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Sugarcane or sugar cane refer to several species and hybrids of tall perennial grass in the genus Saccharum, tribe Andropogoneae, that are used for sugar production. The plants are two to six metres (six to twenty feet) tall with stout, jointed, fibrous stalks that are rich in sucrose, which accumulates in the stalk internodes. Sugarcanes belong to the grass family, Poaceae, an economically important flowering plant family that includes maize, wheat, rice, and sorghum, and many forage crops. It is native to the warm temperate to tropical regions of India, Southeast Asia and New Guinea.

Sugarcane is the world's largest crop by production quantity, with 1.8 billion tonnes[1] produced in 2017, with Brazil accounting for 40% of the world total. In 2012, the Food and Agriculture Organization estimated it was cultivated on about 26 million hectares (64 million acres), in more than 90 countries.

About 70% of the sugar produced globally comes from a species of sugarcane called Saccharum officinarum and hybrids of this species.[2] All sugarcane species can interbreed, and the major commercial cultivars are complex hybrids.[3]

Sugarcane accounts for 79% of sugar produced; most of the rest is made from sugar beets. While sugarcane predominantly grows in tropical and subtropical regions, sugar beets typically grow in colder temperate regions.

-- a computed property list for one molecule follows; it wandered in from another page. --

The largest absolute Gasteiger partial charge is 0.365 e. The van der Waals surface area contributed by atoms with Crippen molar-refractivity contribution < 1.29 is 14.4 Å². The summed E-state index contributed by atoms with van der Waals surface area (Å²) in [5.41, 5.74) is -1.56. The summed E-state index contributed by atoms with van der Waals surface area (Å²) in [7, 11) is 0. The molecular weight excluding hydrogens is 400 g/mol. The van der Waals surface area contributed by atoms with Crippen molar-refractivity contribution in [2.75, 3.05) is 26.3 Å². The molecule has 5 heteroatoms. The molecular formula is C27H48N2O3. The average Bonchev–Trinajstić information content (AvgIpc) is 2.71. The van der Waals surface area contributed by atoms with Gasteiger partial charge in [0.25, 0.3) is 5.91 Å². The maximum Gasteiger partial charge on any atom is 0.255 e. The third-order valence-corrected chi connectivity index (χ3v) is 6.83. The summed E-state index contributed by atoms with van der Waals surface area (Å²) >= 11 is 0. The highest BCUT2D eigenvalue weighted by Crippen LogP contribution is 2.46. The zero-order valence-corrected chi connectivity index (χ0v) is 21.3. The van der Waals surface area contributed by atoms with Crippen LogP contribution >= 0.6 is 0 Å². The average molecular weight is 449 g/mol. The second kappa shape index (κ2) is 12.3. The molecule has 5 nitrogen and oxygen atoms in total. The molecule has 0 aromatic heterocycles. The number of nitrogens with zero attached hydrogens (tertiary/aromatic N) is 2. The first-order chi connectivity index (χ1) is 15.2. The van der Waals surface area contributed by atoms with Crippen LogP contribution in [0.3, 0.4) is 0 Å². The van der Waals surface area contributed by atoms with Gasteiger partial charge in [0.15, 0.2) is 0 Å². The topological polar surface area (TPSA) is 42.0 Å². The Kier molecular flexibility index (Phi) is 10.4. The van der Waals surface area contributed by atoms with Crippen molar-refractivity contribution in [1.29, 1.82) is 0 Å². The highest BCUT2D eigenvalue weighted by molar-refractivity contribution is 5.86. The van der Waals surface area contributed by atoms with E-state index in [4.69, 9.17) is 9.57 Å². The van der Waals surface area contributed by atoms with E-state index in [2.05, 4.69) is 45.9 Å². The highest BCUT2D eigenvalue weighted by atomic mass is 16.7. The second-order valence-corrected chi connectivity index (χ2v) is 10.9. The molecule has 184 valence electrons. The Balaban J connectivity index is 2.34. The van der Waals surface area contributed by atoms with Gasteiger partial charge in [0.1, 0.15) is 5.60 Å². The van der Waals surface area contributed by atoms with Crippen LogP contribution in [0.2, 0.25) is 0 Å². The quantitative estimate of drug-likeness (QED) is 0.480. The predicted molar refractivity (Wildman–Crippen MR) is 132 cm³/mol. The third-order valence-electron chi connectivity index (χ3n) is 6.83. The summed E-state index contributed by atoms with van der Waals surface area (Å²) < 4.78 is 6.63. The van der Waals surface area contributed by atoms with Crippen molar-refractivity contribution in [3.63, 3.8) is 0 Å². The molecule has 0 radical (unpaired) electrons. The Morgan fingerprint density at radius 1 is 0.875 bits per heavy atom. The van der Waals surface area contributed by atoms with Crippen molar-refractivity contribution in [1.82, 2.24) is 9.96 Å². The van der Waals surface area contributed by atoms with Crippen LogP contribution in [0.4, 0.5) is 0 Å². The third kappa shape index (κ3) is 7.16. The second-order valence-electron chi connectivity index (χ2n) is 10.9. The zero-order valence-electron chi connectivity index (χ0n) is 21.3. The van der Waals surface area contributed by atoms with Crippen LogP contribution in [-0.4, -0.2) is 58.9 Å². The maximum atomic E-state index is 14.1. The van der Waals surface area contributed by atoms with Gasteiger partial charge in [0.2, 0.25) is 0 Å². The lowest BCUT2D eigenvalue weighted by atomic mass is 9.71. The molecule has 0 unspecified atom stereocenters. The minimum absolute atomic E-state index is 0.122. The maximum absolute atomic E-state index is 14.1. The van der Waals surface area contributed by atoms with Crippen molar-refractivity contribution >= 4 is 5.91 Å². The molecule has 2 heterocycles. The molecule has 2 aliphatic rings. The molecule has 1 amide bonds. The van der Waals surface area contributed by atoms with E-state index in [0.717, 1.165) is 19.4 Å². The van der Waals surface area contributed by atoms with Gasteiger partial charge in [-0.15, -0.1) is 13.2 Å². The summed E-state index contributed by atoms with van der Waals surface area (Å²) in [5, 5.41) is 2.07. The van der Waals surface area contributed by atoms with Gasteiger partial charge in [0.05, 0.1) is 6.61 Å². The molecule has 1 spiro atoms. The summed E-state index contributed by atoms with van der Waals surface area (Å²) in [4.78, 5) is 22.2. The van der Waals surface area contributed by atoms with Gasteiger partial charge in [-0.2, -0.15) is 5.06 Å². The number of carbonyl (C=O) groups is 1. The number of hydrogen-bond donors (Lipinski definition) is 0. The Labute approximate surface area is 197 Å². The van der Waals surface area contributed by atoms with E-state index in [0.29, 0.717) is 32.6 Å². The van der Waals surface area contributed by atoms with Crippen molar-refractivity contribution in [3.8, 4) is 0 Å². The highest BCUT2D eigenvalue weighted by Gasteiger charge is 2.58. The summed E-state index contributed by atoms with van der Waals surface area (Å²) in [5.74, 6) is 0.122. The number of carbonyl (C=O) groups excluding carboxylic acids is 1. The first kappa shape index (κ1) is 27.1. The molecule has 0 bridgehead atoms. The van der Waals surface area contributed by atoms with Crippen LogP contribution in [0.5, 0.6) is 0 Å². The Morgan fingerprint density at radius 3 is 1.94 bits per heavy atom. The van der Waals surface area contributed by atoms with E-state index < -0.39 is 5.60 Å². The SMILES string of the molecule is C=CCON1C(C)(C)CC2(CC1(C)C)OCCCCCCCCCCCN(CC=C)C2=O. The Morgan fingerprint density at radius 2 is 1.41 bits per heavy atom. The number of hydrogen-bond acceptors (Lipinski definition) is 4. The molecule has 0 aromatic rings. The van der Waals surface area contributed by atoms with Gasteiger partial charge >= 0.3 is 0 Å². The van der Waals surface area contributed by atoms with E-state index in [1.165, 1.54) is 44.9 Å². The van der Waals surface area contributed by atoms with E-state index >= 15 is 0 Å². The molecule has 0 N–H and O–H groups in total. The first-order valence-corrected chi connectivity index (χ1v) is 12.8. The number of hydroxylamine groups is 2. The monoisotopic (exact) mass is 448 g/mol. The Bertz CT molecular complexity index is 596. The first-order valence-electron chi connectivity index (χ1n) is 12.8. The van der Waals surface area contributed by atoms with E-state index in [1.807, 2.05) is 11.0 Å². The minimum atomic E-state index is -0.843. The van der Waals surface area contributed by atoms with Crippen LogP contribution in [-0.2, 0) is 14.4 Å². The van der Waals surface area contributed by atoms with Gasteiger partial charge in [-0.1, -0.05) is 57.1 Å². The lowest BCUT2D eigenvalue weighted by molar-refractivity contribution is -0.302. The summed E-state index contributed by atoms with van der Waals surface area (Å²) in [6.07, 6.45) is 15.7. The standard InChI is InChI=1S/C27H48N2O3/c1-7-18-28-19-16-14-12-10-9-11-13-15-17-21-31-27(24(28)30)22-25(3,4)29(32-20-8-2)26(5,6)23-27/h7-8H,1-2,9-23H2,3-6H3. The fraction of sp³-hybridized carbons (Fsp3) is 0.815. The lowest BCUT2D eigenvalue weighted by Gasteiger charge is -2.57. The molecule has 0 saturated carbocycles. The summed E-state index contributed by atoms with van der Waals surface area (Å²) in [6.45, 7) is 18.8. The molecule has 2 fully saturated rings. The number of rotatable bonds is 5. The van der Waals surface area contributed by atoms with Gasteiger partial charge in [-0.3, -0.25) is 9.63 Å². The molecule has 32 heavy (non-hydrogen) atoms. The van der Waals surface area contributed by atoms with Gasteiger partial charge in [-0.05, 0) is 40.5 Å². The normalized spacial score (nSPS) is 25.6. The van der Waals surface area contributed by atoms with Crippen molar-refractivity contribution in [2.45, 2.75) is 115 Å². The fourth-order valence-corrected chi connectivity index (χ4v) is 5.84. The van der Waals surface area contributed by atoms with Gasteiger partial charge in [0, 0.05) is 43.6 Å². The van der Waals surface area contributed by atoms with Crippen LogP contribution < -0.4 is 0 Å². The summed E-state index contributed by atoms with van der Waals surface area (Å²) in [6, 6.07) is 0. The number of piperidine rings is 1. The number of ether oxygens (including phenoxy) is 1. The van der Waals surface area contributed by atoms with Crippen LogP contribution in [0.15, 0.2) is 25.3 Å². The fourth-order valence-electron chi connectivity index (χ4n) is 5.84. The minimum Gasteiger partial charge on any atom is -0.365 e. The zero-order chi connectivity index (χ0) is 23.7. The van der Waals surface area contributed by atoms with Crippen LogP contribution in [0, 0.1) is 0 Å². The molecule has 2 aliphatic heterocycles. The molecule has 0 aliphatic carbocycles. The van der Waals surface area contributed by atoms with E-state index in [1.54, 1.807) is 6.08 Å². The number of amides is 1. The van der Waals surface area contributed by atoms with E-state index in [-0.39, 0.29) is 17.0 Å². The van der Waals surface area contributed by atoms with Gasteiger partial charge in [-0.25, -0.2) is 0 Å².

Sucrose (table sugar), extracted from sugarcane in specialized mill factories, is either used as raw material in the food industry or fermented to produce ethanol. Products derived from sugarcane include falernum, molasses, rum, cachaça, and bagasse. In some regions, people use sugarcane reeds to make pens, mats, screens, and thatch. The young, unexpanded flower head of Saccharum edule (duruka) is eaten raw, steamed, or toasted, and prepared in various ways in Southeast Asia, including Fiji and certain island communities of Indonesia.[4]

Sugarcane was an ancient crop of the Austronesian and Papuan people. It was introduced to Polynesia, Island Melanesia, and Madagascar in prehistoric times via Austronesian sailors. It was also introduced to southern China and India by Austronesian traders at around 1200 to 1000 BC. The Persians and Greeks encountered the famous "reeds that produce honey without bees" in India between the 6th and 4th centuries BC. They adopted and then spread sugarcane agriculture.[5] Merchants began to trade in sugar, which was considered a luxurious and expensive spice, from India. In the 18th century AD, sugarcane plantations began in Caribbean, South American, Indian Ocean and Pacific island nations and the need for laborers became a major driver of large migrations of people, some voluntarily accepting indentured servitude[6] and others forcibly exported as slaves.[7]

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